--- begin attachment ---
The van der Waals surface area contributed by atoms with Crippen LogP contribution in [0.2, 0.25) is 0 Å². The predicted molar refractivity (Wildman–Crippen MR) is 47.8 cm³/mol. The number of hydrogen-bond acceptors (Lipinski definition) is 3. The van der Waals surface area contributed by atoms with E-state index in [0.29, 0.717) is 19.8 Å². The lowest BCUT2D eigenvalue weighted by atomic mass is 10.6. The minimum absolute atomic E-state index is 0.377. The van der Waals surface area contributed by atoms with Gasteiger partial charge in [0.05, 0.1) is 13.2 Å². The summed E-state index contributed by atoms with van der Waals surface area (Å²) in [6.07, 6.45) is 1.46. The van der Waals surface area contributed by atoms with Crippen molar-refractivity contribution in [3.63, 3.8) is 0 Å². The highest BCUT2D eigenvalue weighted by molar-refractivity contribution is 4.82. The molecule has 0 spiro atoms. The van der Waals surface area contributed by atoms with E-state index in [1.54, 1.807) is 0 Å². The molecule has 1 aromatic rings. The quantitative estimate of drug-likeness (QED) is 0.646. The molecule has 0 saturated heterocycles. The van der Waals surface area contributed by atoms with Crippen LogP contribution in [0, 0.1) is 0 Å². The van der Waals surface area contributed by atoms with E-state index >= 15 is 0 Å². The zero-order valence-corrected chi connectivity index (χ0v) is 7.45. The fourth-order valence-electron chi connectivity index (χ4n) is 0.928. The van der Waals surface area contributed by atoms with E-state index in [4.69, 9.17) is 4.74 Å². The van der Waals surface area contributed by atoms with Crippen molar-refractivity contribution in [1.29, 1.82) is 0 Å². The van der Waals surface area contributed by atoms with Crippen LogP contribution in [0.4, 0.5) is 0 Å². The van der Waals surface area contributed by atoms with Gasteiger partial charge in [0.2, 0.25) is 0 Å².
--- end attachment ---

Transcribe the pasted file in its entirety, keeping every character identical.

The van der Waals surface area contributed by atoms with Crippen LogP contribution in [0.2, 0.25) is 0 Å². The predicted molar refractivity (Wildman–Crippen MR) is 47.8 cm³/mol. The number of hydrogen-bond acceptors (Lipinski definition) is 3. The van der Waals surface area contributed by atoms with E-state index in [0.29, 0.717) is 19.8 Å². The lowest BCUT2D eigenvalue weighted by atomic mass is 10.6. The minimum absolute atomic E-state index is 0.377. The van der Waals surface area contributed by atoms with Gasteiger partial charge in [0.05, 0.1) is 13.2 Å². The summed E-state index contributed by atoms with van der Waals surface area (Å²) in [6.07, 6.45) is 1.46. The van der Waals surface area contributed by atoms with Crippen molar-refractivity contribution in [3.63, 3.8) is 0 Å². The highest BCUT2D eigenvalue weighted by molar-refractivity contribution is 4.82. The molecule has 0 spiro atoms. The van der Waals surface area contributed by atoms with E-state index in [1.54, 1.807) is 0 Å². The molecule has 1 aromatic rings. The quantitative estimate of drug-likeness (QED) is 0.646. The molecule has 0 saturated heterocycles. The van der Waals surface area contributed by atoms with Crippen LogP contribution in [0, 0.1) is 0 Å². The van der Waals surface area contributed by atoms with E-state index >= 15 is 0 Å². The zero-order valence-corrected chi connectivity index (χ0v) is 7.45. The fourth-order valence-electron chi connectivity index (χ4n) is 0.928. The van der Waals surface area contributed by atoms with E-state index in [4.69, 9.17) is 4.74 Å². The van der Waals surface area contributed by atoms with Crippen molar-refractivity contribution in [1.29, 1.82) is 0 Å². The van der Waals surface area contributed by atoms with Crippen LogP contribution in [0.4, 0.5) is 0 Å². The van der Waals surface area contributed by atoms with Gasteiger partial charge in [0.2, 0.25) is 0 Å².